The video games business is evidently booming with the ‘next-gen’ consoles rolling into a market brimming with demand.
Stay-at-home gamers have buoyed the coffers across the industry through even the most challenging months of 2020.
In fact, the pandemic has driven in-game and direct-to-consumer game download sales.
At the same time, the launch of the new Sony Playstation and Microsoft Xbox have seen huge volumes of pre-order sales leaving almost zero available stock either online or in bricks-and-mortar stores.
Sure, there have been some disruptions and logistical challenges for new game development in 2020, but nothing on the scale seen in the movie-making business which has seen billions of dollars-worth of entertainment either delayed or distributed as subscription bait loss-leaders for streaming platforms.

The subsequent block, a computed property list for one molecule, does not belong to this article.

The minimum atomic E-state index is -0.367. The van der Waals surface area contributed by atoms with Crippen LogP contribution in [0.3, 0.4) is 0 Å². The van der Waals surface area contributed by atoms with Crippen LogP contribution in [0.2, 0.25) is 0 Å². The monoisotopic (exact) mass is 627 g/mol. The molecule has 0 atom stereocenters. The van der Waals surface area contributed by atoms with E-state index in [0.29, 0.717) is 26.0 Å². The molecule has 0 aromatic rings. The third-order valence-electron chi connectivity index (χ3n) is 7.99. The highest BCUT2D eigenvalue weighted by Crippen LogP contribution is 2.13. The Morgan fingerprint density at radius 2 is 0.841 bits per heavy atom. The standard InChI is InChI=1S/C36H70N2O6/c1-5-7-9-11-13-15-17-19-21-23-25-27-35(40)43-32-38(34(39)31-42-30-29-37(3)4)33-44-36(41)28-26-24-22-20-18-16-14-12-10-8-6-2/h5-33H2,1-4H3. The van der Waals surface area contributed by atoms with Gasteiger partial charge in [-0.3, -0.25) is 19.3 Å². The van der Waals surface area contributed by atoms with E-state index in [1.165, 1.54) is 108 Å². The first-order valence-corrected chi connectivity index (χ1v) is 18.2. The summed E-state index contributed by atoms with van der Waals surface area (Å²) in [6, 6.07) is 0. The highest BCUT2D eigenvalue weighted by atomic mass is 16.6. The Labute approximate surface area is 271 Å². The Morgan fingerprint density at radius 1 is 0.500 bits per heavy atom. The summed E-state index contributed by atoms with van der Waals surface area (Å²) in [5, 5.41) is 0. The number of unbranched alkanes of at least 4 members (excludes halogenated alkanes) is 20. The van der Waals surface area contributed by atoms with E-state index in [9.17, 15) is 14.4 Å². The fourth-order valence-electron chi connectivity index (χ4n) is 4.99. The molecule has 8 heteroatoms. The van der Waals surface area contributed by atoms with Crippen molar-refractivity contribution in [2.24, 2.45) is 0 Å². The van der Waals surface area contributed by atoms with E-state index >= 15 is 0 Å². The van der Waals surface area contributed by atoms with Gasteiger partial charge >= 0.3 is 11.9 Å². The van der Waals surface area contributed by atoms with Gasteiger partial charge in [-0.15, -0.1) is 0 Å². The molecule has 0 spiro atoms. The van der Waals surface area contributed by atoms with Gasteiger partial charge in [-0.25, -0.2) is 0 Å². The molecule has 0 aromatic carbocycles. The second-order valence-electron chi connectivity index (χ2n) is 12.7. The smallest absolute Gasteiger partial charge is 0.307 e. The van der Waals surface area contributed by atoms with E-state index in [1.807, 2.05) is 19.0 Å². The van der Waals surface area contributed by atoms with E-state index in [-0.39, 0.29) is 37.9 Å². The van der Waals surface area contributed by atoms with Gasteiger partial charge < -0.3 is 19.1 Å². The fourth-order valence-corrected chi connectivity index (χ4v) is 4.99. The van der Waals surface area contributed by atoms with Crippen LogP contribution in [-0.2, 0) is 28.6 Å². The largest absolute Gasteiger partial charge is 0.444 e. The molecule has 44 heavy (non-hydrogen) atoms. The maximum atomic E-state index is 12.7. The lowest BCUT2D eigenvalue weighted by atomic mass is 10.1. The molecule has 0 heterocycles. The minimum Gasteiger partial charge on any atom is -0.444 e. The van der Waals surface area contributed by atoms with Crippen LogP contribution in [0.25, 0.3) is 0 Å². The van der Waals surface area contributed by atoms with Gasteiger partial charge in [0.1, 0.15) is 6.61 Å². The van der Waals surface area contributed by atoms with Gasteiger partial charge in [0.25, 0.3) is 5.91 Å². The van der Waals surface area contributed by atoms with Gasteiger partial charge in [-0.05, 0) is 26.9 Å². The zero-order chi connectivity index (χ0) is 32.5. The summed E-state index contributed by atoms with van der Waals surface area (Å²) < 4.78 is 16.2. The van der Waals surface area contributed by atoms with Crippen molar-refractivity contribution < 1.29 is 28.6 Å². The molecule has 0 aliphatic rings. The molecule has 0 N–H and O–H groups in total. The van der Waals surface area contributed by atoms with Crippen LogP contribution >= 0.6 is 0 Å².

Major game distributors – such as Electronic Arts, Ubisoft, Activision Blizzard, and TakeTwo Interaction – all reported massive spikes in users and playtime through various phases of COVID-19 lockdown, which naturally drive revenues, cash generation and earnings.
That TakeTwo recently moved to take over British game developer Codemasters for GBP735mln, an offer deemed derisory and cheap by some commentators, reflects a mode of optimism that’s in stark contrast to most other consumer-facing businesses.
Practically an alternate universe, the sector presents investors with a promise of genuine growth, liquidity and even shareholder dividends.
In the UK alone, it is forecast to become a GBP10bn industry in the coming years and presently is said to be the fifth-largest market for games in the world.
Significantly, according to recruitment firm Robert Walters, there’s been a 20% expansion in the number of video game jobs this year.